Aim of the present study is to explore how the chemical composition of particulate matter (PM) and meteorological conditions combine in shaping the air microbiome in Savona (Italy), a medium-size, heavily inhabited urban settlement, hosting a wide range of industrial activities. In particular, the air microbiome and PM10 were monitored over six months in 2012. During that time, the air microbiome was highly dynamic, fluctuating between different compositional states, likely resulting from the aerosolization of different microbiomes emission sources. According to our findings, this dynamic process depends on the combination of local meteorological parameters and particle emission sources, which may affect the prevalent aerosolized microbiomes, thus representing further fundamental tools for source apportionment in a holistic approach encompassing chemical as well as microbiological pollution. In particular, we showed that, in the investigated area, industrial emissions and winds blowing from the inlands combine with an airborne microbiome which include faecal microbiomes components, suggesting multiple citizens’ exposure to both chemicals and microorganisms of faecal origin, as related to landscape exploitation and population density. In conclusion, our findings support the need to include monitoring of the air microbiome compositional structure as a relevant factor for the final assessment of local air quality.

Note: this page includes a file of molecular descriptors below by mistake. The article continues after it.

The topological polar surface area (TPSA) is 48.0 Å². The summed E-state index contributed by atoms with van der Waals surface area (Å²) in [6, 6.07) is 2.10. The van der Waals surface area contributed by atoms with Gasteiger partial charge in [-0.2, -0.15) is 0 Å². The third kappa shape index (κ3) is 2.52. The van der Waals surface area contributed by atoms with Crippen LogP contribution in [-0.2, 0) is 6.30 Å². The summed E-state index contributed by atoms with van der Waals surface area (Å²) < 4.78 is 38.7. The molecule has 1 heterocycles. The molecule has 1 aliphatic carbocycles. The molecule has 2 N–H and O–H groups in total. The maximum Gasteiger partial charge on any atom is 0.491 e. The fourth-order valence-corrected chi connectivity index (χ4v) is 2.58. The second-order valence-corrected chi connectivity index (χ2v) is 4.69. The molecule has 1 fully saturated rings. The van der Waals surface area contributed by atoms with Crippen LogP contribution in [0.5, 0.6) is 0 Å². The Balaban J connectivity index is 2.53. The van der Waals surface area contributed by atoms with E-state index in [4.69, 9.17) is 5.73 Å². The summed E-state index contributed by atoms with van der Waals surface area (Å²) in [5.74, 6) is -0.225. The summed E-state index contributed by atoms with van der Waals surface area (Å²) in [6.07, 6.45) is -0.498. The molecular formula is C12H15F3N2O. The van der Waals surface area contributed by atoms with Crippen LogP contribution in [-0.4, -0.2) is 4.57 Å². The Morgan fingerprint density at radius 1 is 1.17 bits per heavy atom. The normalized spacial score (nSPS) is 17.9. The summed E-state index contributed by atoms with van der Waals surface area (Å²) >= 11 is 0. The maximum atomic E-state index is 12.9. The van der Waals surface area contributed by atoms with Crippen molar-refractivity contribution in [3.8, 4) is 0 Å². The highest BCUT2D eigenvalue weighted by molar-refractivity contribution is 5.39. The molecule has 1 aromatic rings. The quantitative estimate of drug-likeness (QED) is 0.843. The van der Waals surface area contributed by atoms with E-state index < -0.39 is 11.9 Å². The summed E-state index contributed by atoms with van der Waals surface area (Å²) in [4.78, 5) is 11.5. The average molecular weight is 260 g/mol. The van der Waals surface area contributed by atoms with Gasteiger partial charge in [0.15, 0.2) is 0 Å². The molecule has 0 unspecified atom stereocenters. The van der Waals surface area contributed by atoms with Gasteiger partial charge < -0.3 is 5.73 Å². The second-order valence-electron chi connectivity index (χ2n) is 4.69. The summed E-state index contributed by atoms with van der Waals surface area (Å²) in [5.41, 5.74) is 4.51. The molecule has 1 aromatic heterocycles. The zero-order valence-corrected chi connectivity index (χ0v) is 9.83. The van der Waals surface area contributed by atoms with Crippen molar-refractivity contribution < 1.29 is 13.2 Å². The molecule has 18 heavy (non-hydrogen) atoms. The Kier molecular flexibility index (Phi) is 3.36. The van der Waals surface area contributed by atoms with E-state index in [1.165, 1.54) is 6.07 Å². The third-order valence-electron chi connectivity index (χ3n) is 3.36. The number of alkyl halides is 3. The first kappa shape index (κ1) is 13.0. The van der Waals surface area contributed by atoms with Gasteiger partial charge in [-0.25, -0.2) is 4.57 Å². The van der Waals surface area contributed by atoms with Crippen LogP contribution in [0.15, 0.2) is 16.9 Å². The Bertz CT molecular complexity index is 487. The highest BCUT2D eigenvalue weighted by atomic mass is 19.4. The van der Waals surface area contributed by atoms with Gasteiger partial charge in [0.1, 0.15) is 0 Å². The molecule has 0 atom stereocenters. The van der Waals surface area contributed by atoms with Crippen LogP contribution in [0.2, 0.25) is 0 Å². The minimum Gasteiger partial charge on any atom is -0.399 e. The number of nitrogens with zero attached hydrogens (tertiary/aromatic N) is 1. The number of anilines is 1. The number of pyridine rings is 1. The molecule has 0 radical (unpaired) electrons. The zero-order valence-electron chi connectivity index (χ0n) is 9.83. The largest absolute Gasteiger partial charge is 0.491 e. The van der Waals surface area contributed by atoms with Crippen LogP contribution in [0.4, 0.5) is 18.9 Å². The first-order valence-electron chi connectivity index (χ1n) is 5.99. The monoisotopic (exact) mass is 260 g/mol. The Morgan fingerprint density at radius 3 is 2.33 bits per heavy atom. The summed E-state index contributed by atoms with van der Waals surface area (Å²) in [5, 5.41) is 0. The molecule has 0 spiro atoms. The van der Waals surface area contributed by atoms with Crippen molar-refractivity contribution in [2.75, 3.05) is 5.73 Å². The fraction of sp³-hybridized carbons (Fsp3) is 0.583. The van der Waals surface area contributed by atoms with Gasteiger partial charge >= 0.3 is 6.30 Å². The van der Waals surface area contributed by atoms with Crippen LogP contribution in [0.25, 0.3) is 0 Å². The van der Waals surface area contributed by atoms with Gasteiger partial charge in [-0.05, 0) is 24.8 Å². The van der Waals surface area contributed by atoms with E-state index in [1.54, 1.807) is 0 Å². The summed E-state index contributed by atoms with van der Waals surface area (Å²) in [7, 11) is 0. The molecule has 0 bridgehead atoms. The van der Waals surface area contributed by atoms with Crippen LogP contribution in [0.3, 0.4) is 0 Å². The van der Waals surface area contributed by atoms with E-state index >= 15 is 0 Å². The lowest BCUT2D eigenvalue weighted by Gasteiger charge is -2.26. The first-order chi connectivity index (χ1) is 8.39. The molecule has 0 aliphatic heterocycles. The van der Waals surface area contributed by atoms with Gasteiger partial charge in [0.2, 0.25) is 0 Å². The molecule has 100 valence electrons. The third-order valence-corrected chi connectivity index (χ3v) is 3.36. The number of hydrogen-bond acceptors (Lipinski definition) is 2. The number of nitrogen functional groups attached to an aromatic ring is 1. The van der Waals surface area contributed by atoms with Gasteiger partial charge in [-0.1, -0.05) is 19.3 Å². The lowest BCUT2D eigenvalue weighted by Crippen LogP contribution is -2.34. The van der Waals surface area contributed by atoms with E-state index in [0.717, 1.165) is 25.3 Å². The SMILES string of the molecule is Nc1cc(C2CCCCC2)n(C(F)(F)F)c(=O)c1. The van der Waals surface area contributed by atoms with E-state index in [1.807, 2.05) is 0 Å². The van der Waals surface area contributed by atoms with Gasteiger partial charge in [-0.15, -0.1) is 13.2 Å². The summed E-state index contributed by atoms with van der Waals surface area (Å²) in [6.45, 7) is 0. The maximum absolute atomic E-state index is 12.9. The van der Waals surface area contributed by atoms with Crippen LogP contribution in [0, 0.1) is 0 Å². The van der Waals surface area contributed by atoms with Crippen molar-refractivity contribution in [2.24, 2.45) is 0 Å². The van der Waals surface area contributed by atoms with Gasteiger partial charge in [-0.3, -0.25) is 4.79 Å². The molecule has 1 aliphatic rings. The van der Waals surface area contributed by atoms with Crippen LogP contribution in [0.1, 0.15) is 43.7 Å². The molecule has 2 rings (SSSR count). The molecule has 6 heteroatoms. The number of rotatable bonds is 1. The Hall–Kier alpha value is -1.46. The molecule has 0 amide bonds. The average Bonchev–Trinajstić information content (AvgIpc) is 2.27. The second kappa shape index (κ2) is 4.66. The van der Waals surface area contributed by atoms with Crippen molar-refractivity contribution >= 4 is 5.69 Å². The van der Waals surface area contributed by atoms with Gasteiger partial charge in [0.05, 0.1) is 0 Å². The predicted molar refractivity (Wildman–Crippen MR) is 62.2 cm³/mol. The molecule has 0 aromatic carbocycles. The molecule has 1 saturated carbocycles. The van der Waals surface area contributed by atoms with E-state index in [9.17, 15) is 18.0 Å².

Particulate matter emission sources and meteorological parameters combine to shape the airborne bacteria communities in the Ligurian coast, Italy

Giorgia Palladino;Pietro Morozzi;Elena Biagi;Erika Brattich;Silvia Turroni;Simone Rampelli;Laura Tositti;Marco Candela
2021

Abstract

Aim of the present study is to explore how the chemical composition of particulate matter (PM) and meteorological conditions combine in shaping the air microbiome in Savona (Italy), a medium-size, heavily inhabited urban settlement, hosting a wide range of industrial activities. In particular, the air microbiome and PM10 were monitored over six months in 2012. During that time, the air microbiome was highly dynamic, fluctuating between different compositional states, likely resulting from the aerosolization of different microbiomes emission sources. According to our findings, this dynamic process depends on the combination of local meteorological parameters and particle emission sources, which may affect the prevalent aerosolized microbiomes, thus representing further fundamental tools for source apportionment in a holistic approach encompassing chemical as well as microbiological pollution. In particular, we showed that, in the investigated area, industrial emissions and winds blowing from the inlands combine with an airborne microbiome which include faecal microbiomes components, suggesting multiple citizens’ exposure to both chemicals and microorganisms of faecal origin, as related to landscape exploitation and population density. In conclusion, our findings support the need to include monitoring of the air microbiome compositional structure as a relevant factor for the final assessment of local air quality.
Giorgia Palladino, Pietro Morozzi, Elena Biagi, Erika Brattich, Silvia Turroni, Simone Rampelli, Laura Tositti, Marco Candela
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Utilizza questo identificativo per citare o creare un link a questo documento: https://hdl.handle.net/11585/787404
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